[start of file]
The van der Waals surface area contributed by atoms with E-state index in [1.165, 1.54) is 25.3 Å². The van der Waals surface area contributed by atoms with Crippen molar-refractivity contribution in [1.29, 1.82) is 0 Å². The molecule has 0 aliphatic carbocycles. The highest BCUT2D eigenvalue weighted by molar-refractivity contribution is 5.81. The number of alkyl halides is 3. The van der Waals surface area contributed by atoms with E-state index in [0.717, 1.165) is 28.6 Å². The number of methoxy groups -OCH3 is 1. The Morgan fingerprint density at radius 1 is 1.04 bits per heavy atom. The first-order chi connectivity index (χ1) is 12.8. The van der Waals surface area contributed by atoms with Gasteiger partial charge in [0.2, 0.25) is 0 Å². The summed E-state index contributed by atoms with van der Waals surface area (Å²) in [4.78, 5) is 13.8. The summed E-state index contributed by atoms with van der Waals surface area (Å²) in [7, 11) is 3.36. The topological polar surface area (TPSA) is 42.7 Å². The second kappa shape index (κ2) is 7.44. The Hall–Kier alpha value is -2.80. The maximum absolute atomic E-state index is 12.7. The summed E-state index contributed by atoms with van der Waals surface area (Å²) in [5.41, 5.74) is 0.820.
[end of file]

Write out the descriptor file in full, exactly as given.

The van der Waals surface area contributed by atoms with E-state index in [1.165, 1.54) is 25.3 Å². The van der Waals surface area contributed by atoms with Crippen molar-refractivity contribution in [1.29, 1.82) is 0 Å². The molecule has 0 aliphatic carbocycles. The highest BCUT2D eigenvalue weighted by molar-refractivity contribution is 5.81. The number of alkyl halides is 3. The van der Waals surface area contributed by atoms with E-state index in [0.717, 1.165) is 28.6 Å². The number of methoxy groups -OCH3 is 1. The Morgan fingerprint density at radius 1 is 1.04 bits per heavy atom. The first-order chi connectivity index (χ1) is 12.8. The van der Waals surface area contributed by atoms with Gasteiger partial charge in [0.2, 0.25) is 0 Å². The summed E-state index contributed by atoms with van der Waals surface area (Å²) in [4.78, 5) is 13.8. The summed E-state index contributed by atoms with van der Waals surface area (Å²) in [7, 11) is 3.36. The topological polar surface area (TPSA) is 42.7 Å². The second kappa shape index (κ2) is 7.44. The Hall–Kier alpha value is -2.80. The maximum absolute atomic E-state index is 12.7. The summed E-state index contributed by atoms with van der Waals surface area (Å²) in [5.41, 5.74) is 0.820.